December 28, 2012


by Maureen Ulrich
Coteau Books
394 pp.
Ages 13+

As hard as it is to believe, there are some people who have never embraced hockey as a Canadian life focus.  I am one such person.  My family never watched hockey when I was young.  I had no brothers or cousins nearby whose hockey passions I could follow.  And although I had friends who watched hockey, girls were not playing hockey when I was growing up.  I never even went to my first hockey game until I was in my 20's.  So reading and reviewing a book called Breakaway with a cover predicting a story suffused with hockey would not be a compelling read for me.  Or so I thought.

Breakaway is far more than the hockey story suggested in the title and cover art.  Breakaway tells the story of seventeen-year-old Jessie McIntyre of Estevan, Saskatchewan.  Jessie and some of her former teammates have recreated themselves into a new Triple A team called the Estevan McGillicky Oilers.  Being part of a new league and being a senior preparing for university, hopeful of being scouted for the university hockey team and getting a scholarship, Jessie finds herself at the crossroads of many new pathways.

She's still trying to get over a very short relationship from two years ago with Mark Taylor, now a University of Calgary hockey player, headed for the World Juniors.  And she needs to decide what she wants of her friendly relationship with Evan Gedak who plays basketball at U. of C. But there's Liam McCarthur, also a senior, who is obviously taking an interest in Jessie who doesn't know how to deal with him except with animosity and embarrassment.

Her Oilers team is having to turn away some former teammates and recruit new players and coaches, and Jessie, as elected captain, has to help everyone come together as a team, even when some players make poor decisions that threaten the team's very existence.  Moreover, as Jessie attempts to go forward in her new team, her circle of friends and acquaintances seems to be in more flux, with enemies becoming friends and friends becoming strangers or worse.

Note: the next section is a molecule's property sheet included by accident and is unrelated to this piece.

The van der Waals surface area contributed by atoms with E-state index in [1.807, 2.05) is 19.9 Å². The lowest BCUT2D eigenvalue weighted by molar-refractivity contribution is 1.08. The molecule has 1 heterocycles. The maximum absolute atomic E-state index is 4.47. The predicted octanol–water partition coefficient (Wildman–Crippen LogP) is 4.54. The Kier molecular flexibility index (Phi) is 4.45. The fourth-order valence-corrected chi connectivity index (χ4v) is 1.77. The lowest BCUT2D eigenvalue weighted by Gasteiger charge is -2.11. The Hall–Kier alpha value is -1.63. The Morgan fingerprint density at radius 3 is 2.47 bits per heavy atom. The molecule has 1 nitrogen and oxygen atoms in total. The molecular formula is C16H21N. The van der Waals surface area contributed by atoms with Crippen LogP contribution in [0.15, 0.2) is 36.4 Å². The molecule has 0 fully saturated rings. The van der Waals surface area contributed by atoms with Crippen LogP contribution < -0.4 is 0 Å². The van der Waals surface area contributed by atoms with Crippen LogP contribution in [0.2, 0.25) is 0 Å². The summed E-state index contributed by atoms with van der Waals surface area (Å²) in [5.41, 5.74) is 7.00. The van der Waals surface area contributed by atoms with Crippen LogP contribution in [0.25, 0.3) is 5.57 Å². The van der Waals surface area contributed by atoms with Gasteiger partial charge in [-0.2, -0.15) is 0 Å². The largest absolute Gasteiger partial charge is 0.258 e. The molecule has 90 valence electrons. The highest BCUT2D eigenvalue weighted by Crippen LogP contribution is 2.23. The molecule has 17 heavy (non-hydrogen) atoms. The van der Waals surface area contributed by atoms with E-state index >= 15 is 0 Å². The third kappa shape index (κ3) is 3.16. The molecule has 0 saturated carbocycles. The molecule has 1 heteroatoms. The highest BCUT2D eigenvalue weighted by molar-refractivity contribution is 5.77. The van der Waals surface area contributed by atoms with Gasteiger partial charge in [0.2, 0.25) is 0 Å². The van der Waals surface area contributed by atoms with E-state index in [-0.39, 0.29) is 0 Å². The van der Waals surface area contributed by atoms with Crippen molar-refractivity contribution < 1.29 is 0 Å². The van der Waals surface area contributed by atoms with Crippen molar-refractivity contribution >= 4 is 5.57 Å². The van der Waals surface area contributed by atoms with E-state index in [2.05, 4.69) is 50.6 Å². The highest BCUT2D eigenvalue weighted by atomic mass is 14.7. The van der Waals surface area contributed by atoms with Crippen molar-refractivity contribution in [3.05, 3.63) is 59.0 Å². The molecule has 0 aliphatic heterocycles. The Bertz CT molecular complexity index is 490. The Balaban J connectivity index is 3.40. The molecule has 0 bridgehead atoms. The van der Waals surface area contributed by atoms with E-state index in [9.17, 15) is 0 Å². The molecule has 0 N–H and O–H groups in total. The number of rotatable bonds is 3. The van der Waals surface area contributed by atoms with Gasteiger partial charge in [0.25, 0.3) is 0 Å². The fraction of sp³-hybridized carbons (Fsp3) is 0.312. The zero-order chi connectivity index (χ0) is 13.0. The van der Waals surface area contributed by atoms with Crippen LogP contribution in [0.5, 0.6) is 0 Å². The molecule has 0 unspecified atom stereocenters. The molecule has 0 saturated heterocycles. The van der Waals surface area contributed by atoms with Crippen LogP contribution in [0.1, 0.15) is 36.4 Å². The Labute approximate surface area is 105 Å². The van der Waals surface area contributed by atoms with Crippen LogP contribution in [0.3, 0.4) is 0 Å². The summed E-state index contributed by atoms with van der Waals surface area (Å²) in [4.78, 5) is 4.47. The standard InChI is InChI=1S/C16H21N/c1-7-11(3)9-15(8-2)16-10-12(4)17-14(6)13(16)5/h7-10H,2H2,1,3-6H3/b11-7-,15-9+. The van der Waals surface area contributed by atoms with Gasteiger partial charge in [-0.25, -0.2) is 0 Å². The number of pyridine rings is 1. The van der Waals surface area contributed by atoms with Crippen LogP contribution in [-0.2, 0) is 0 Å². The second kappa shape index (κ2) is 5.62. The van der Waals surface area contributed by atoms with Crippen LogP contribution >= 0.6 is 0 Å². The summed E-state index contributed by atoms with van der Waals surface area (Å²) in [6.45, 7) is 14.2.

And at home, Jessie's eleven-year-old sister, Courtney, has decided to give up on figure skating and go out for hockey, latching onto new friends and trying on the uniform of a rebellious and temperamental teen and dragging Jessie into the midst of her drama.

Breakaway by Maureen Ulrich is the third novel in her Jessie Mac series which opened with Power Plays (Coteau, 2007) and Face Off (Coteau, 2010), and I'm sure that readers of these earlier volumes and those that know anything about hockey would find nothing untoward about the vernacular hockey-speak.  On the other hand, I had great difficulties navigating the colloquial terms for leagues and hockey plays.  As silly a suggestion as this is, a glossary would have helped me a great deal.  Luckily, Maureen Ulrich's dialogue is a useful tool for deciphering many terms and propelling the story from the arena to a world in which I am more familiar with its language.

Fortunately Breakaway is more than a hockey story.  It's a story of growing up and making decisions about staying in your comfort zone or challenging yourself with new opportunities.  It's about listening to the little voice that tries to help you recognize the reality of situations and the extent of your fears and desires.  Breakaway demonstrates that, if you go beyond playing the game of life and instead direct it to work for you (not letting fate be a scapegoat), you're more likely to be happy with the outcome, even if you don't always win.

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